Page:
1. Why do you use the term "Hormone Balancing Therapy" instead of the common term "Hormone Replacement Therapy" (HRT)?
I am doing much more than merely replacing hormones. I am not just throwing a hormone at you, hoping you feel satisfied and thinking that is enough. This practice is mainly guesswork; it frequently makes the patient feel worse or no better, and it is often not the safest way to go. Balancing hormones requires an understanding and appreciation of how hormones can diminish or increase the effects of other hormones.
2. What does it mean when you say hormones can oppose one another?
The most common example, by far, is progesterone's ability to reduce the bad effects of too much estrogen. When a woman has normal or excess estrogen without enough progesterone to balance or oppose the estrogen, the breast tissue, for example, can become overly sensitive to this estrogen dominance such that it requires less and less estrogen over time to create this same effect.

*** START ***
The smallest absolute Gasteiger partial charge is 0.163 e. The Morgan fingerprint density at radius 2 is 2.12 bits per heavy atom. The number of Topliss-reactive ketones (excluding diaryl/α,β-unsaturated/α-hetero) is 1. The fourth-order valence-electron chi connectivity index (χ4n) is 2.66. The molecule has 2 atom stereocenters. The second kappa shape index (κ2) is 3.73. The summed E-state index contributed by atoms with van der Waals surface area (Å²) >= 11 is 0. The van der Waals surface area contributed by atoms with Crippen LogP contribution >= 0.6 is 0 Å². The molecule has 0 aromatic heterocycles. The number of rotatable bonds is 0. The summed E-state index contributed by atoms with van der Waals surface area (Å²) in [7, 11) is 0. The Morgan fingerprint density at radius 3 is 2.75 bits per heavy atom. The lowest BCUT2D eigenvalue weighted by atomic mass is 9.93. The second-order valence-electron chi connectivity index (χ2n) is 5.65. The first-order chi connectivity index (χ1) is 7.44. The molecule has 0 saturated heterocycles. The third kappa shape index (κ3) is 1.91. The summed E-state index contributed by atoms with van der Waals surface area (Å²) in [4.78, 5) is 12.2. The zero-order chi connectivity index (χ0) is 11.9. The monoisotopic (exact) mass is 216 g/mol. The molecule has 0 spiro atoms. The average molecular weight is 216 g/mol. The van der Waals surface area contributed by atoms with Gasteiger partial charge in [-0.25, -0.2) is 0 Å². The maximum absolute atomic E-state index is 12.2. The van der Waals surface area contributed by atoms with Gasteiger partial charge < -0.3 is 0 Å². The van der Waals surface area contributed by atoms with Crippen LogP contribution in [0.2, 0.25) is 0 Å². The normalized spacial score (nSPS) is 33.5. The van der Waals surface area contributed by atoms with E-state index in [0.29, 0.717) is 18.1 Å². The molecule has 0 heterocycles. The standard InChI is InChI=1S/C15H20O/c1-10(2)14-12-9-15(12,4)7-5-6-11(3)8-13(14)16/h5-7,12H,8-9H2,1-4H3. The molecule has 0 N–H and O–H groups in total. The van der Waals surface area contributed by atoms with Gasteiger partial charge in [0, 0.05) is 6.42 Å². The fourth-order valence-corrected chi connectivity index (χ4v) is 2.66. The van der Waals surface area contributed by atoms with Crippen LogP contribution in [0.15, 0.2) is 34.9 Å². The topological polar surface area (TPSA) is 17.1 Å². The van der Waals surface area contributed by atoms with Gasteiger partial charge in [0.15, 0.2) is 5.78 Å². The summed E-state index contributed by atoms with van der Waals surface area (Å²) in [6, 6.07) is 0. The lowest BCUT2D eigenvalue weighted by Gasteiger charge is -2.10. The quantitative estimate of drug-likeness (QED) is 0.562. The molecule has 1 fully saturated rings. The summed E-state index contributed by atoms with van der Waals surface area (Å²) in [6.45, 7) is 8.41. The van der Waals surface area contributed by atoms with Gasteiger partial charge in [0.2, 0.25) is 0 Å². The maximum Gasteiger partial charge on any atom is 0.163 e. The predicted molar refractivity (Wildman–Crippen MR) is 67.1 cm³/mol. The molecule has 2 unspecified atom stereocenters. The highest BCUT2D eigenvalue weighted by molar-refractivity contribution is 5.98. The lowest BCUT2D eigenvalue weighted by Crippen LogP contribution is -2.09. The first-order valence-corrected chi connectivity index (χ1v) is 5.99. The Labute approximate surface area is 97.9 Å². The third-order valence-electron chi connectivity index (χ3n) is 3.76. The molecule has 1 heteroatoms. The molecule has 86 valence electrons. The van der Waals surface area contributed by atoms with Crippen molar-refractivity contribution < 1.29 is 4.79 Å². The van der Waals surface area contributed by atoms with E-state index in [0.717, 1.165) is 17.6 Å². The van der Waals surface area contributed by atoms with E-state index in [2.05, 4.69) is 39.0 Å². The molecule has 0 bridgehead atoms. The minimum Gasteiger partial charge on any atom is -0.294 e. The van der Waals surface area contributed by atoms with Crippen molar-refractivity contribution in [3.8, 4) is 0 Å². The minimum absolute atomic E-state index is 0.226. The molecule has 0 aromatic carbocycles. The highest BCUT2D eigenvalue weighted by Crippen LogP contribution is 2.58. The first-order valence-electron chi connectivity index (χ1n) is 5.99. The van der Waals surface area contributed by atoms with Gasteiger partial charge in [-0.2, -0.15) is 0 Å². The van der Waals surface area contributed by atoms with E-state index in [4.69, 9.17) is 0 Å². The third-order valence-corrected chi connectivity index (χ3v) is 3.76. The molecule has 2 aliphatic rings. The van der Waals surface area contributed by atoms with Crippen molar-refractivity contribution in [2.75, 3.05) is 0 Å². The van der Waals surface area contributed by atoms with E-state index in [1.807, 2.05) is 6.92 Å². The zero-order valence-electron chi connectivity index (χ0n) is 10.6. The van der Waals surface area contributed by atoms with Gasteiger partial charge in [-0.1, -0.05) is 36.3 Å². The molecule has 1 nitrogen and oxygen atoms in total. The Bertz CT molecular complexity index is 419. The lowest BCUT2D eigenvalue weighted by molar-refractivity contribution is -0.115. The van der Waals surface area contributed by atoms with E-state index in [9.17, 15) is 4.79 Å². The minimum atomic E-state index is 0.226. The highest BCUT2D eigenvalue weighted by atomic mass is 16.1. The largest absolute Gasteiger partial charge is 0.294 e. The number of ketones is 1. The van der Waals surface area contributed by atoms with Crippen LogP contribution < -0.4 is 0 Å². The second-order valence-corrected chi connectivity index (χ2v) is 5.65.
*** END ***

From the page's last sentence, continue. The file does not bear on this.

3. Is this dangerous?
It's just not healthy because it can lead to PMS, irregular menstrual cycles, heavy bleeding, uterine fibroids, even breast cancer. This estrogen-dominance problem is one of the most unresolved risks that I see in girls and women.
4. Can you give another example of this?
Every day I see women who have had their uteruses removed and often their ovaries, too. The lab tests I order reveal estrogen dominance in most cases. They often believe they don't need progesterone because they no longer have a uterus. Progesterone has other health-giving benefits besides supporting the uterine lining. It helps the nervous system in particular (including the mind); it helps keep estrogen safer; and it helps prevent symptoms of excess estrogen like PMS.